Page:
Stylised letter 'D' for Darlinghurst
Stylised letter 'D' for Darlinghurst
Part 1

Mr and Mrs Booth's Hydropathic Baths

Photograph on corner of Liverpool and College streets

Former Hydropathic Baths, 1917

The former Hydropathic Baths on the corner of Liverpool and College streets, Darlinghurst, prior to demolition, City of Sydney Archives, [A-01000423]

Booth’s Hydropathic Baths were established on the corner of College and Liverpool streets in Darlinghurst in 1880. They were operated by a Mr and Mrs John Booth, who both established a hydropathic bath in Christchurch, New Zealand in 1877 before moving to Sydney.1

Also known as Booth’s Hydropathic or Warm Water Cure Establishment, the three-storey ‘handsome structure’ contained a waiting room and a consulting room with a ground floor occupied by:

…three first-class bath-rooms, fitted up so that as many as 10 different kinds of bath can be given in one room.

Connected with these rooms are two lavatories. Upstairs there are 15 bath-rooms, divided into first and second class; here, also, is the tank which supplies water to the whole house.

Hot water can be forced to any part of the building by a peculiar contrivance invented by Mr Booth.2

According to one advertisement, Booth’s establishment treated ‘All diseases’ and was:

…the Largest and most Complete in all the Australian colonies. It combines all the comforts of a home with the supervision and skill of Mr and Mrs Booth’s 10 years’ practical Hydrotherapeutical experience.

Hydrotherapy, as usually practiced, is associated with cold water and discomfort, but at this establishment heat is the curative agent used, with electric and electric magnet baths.

Ladies and gentlemen wishing to become indoor patients are requested to make arrangements for their reception before leaving home.3

Booth’s Baths featured a large steam boiler, which pumped hot water into ‘all parts’ of the establishment. Each room featured what the newspapers described as an ‘improved Turkish bath’ which consisted of a ‘high cedar box into which the patient walks, the door then being closed’ and the ’lid shut down’, with the patient’s head ‘protruding through a hole’. The patient would then leave the bath and enter a ‘cataract bath, in which there are several taps by which the attendant regulates the quantity, force, and temperature of the water’.

Another treatment for specific organs of the body, ’the pack’ was employed, which involved the patient lying on a bed and being packed in a ‘wet sheet, wrung from tepid water’ and then ‘almost hermetically sealed, like a mummy’. Patients could be assured that not a single patient had been ’lost’ in Booth’s entire career.4

With the exception of infectious diseases, which were ’not on any account allowed on the premises’, Booth claimed to be able to treat the following:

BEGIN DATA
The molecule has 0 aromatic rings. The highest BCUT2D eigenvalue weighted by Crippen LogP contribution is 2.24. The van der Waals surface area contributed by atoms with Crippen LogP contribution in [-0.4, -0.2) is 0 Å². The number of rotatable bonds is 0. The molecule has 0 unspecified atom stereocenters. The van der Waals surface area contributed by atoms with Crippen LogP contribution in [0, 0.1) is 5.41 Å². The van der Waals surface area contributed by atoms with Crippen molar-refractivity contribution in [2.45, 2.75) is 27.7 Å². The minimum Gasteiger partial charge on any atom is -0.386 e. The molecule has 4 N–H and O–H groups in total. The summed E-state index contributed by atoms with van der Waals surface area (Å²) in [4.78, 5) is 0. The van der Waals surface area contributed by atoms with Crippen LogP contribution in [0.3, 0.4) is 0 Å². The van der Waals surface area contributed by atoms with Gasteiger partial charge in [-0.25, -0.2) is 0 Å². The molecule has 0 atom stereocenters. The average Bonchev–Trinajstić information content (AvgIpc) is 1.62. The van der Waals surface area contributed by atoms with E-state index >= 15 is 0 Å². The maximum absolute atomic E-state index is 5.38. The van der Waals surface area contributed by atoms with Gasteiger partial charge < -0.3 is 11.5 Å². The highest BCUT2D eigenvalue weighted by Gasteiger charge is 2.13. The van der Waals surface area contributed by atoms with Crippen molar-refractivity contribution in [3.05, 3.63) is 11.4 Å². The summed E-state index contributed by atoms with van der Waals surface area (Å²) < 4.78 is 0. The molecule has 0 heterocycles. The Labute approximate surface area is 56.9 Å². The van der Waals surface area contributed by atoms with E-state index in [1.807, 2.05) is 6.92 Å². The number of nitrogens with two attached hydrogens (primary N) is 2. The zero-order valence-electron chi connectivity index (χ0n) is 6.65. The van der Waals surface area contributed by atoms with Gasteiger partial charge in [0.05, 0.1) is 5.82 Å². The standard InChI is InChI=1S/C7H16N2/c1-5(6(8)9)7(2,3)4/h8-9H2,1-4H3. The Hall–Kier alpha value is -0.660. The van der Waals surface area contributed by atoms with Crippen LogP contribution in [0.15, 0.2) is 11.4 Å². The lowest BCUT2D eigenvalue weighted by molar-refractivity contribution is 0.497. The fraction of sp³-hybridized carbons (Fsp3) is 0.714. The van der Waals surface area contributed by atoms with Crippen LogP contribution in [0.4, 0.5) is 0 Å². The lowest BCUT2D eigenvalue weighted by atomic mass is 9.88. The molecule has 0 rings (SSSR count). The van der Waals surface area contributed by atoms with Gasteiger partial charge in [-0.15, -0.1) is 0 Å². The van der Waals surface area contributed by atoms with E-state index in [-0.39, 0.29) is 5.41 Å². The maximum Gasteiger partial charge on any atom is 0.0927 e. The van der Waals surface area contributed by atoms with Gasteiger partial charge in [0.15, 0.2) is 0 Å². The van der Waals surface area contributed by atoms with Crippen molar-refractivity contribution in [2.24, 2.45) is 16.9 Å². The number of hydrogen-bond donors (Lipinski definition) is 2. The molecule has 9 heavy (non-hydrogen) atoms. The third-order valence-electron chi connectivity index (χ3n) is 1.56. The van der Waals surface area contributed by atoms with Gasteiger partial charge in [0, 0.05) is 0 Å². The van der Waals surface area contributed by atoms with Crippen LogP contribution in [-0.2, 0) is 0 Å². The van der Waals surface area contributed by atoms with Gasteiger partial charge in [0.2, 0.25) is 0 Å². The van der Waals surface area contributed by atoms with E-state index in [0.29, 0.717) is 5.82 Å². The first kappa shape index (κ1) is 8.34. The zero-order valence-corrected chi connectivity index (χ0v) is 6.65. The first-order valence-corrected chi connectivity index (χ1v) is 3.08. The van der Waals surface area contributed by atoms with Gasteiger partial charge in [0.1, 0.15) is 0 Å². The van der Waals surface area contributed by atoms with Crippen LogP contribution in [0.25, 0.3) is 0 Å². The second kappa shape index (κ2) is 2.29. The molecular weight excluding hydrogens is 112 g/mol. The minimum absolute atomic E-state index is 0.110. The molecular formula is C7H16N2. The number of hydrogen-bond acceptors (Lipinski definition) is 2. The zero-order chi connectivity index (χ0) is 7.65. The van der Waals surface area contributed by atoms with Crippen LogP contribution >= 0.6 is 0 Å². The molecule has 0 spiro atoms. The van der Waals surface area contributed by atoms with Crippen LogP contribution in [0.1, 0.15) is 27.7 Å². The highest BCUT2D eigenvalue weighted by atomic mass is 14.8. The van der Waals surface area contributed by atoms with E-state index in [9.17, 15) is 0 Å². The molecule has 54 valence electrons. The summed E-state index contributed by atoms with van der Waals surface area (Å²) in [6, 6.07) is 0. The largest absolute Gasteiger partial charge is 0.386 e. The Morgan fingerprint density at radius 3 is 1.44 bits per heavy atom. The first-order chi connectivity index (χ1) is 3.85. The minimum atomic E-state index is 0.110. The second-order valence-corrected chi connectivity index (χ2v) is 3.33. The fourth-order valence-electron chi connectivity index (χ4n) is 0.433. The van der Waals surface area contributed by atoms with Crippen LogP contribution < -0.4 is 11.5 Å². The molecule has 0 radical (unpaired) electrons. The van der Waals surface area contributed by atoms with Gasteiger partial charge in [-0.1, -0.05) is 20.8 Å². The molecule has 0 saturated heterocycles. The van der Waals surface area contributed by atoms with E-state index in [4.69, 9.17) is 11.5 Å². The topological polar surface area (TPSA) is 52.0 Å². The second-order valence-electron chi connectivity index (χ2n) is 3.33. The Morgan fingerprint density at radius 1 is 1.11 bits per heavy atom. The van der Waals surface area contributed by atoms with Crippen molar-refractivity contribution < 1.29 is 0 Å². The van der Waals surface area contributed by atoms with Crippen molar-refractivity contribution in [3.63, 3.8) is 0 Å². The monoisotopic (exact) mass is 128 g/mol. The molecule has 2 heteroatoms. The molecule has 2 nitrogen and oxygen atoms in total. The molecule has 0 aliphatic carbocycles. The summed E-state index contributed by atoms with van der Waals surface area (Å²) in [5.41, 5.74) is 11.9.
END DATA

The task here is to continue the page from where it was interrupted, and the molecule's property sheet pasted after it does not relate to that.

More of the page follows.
Spinal diseases and injuries of the Spine, Atrophy and consumption of the bowels, neuralgia and nervous complaints, disease of the liver, rheumatism, palpitation of the heart, swollen legs, white swelling, disease of the kidneys, diabetes, piles, nervous fever, sciatica, dropsy, dyspepsia, indigestion, bronchitis etc.5

The Booths operated their baths at the site from about 1880 to 1896, after which he moved to premises on Elizabeth Street and the Liverpool Street site was advertised as ‘under new management’. The proprietor wished to inform the public that the baths comprised ‘Electric, Vapour, Hote Air (Turkish), Sulphur, Mercurial, Russian, and Sitz baths’ and were open daily (Sundays excepted) from 8am until 7pm.6

In the 1900s building was occupied by John C Hallam as a chemist, shops, and then in 1914, the building contained the first ‘flats’ on Liverpool Street, Darlinghurst. It functioned as a boarding house, with 17 rooms. The building was demolished in about 1917.

Photograph on corner of Liverpool and College streets

Former Hydropathic Baths, 1901

The former Booth’s Baths (right) obscured by the military arch temporarily erected on the Hyde Park and College Street corner during ‘Commonwealth Day’, January 1901, Mrs Arthur George Foster, State Library of NSW, [ON 146/210]

Read the next story: Smith and Company’s ‘Places of Amusement’.

  1. Timaru Herald, Volume XXX, Issue 1480, 19 June 1879, 1,, ‘Advertising’, Evening News, 27 November 1880, 8,, ‘Sydney’, Goulburn Herald, 22 September 1881, 3, and ‘Advertising’, Evening News, 12 December 1881, 3↩︎

  2. The Sydney Daily Telegraph, 20 September 1881, 2,↩︎

  3. ‘Advertising’, Australian Town and Country Journal, 11 September 1886, 50, and ‘Advertising’, Evening News, 27 September 1886, 8,↩︎

  4. ‘The Hydropathic Cure’, The Sydney Daily Telegraph, 10 October 1883, 2,↩︎

  5. ‘The Hydropathic Cure’, The Sydney Daily Telegraph, 10 October 1883, 2,, ‘Advertising’, Macleay Argus, 29 June 1889, 6,↩︎

  6. ‘Advertising’, The Methodist, 30 May 1896, 11,↩︎

Cite this Site

Nicole Cama, ‘Mr and Mrs Booth's Hydropathic Baths - 'The Largest and most Complete in all the Australian colonies'’, Darlinghurst: A digital history project mapping the people and places of Liverpool Street, Darlinghurst, 2023, Australian Centre for Public History, University of Technology Sydney,, accessed .